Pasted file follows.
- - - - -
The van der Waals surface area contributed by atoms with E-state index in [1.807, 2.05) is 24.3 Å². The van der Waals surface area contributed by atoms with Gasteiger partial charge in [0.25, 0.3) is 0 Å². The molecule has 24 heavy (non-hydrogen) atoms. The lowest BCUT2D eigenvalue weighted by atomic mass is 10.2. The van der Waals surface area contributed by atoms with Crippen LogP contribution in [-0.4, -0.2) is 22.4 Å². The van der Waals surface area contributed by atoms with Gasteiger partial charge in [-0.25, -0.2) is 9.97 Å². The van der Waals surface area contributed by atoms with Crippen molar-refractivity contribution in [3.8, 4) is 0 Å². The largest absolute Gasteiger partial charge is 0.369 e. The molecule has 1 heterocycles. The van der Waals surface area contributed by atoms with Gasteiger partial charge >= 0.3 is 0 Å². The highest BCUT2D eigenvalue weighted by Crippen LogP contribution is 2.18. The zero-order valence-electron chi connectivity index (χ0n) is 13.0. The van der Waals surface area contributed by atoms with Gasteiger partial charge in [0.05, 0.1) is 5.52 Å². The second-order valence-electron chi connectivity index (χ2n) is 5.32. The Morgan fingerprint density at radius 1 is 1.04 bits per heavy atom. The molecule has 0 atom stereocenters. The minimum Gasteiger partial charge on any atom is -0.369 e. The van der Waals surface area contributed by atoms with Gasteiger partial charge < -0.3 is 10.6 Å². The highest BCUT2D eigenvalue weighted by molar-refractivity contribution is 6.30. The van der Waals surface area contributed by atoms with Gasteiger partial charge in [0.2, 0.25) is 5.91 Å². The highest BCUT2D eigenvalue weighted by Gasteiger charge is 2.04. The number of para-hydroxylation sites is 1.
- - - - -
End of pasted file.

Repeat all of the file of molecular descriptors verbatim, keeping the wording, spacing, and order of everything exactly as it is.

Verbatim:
The van der Waals surface area contributed by atoms with E-state index in [1.807, 2.05) is 24.3 Å². The van der Waals surface area contributed by atoms with Gasteiger partial charge in [0.25, 0.3) is 0 Å². The molecule has 24 heavy (non-hydrogen) atoms. The lowest BCUT2D eigenvalue weighted by atomic mass is 10.2. The van der Waals surface area contributed by atoms with Crippen LogP contribution in [-0.4, -0.2) is 22.4 Å². The van der Waals surface area contributed by atoms with Gasteiger partial charge in [-0.25, -0.2) is 9.97 Å². The van der Waals surface area contributed by atoms with Crippen molar-refractivity contribution in [3.8, 4) is 0 Å². The largest absolute Gasteiger partial charge is 0.369 e. The molecule has 1 heterocycles. The van der Waals surface area contributed by atoms with Gasteiger partial charge >= 0.3 is 0 Å². The highest BCUT2D eigenvalue weighted by Crippen LogP contribution is 2.18. The zero-order valence-electron chi connectivity index (χ0n) is 13.0. The van der Waals surface area contributed by atoms with Gasteiger partial charge in [0.05, 0.1) is 5.52 Å². The second-order valence-electron chi connectivity index (χ2n) is 5.32. The Morgan fingerprint density at radius 1 is 1.04 bits per heavy atom. The molecule has 0 atom stereocenters. The minimum Gasteiger partial charge on any atom is -0.369 e. The van der Waals surface area contributed by atoms with Gasteiger partial charge < -0.3 is 10.6 Å². The highest BCUT2D eigenvalue weighted by molar-refractivity contribution is 6.30. The van der Waals surface area contributed by atoms with Gasteiger partial charge in [0.2, 0.25) is 5.91 Å². The highest BCUT2D eigenvalue weighted by Gasteiger charge is 2.04. The number of para-hydroxylation sites is 1.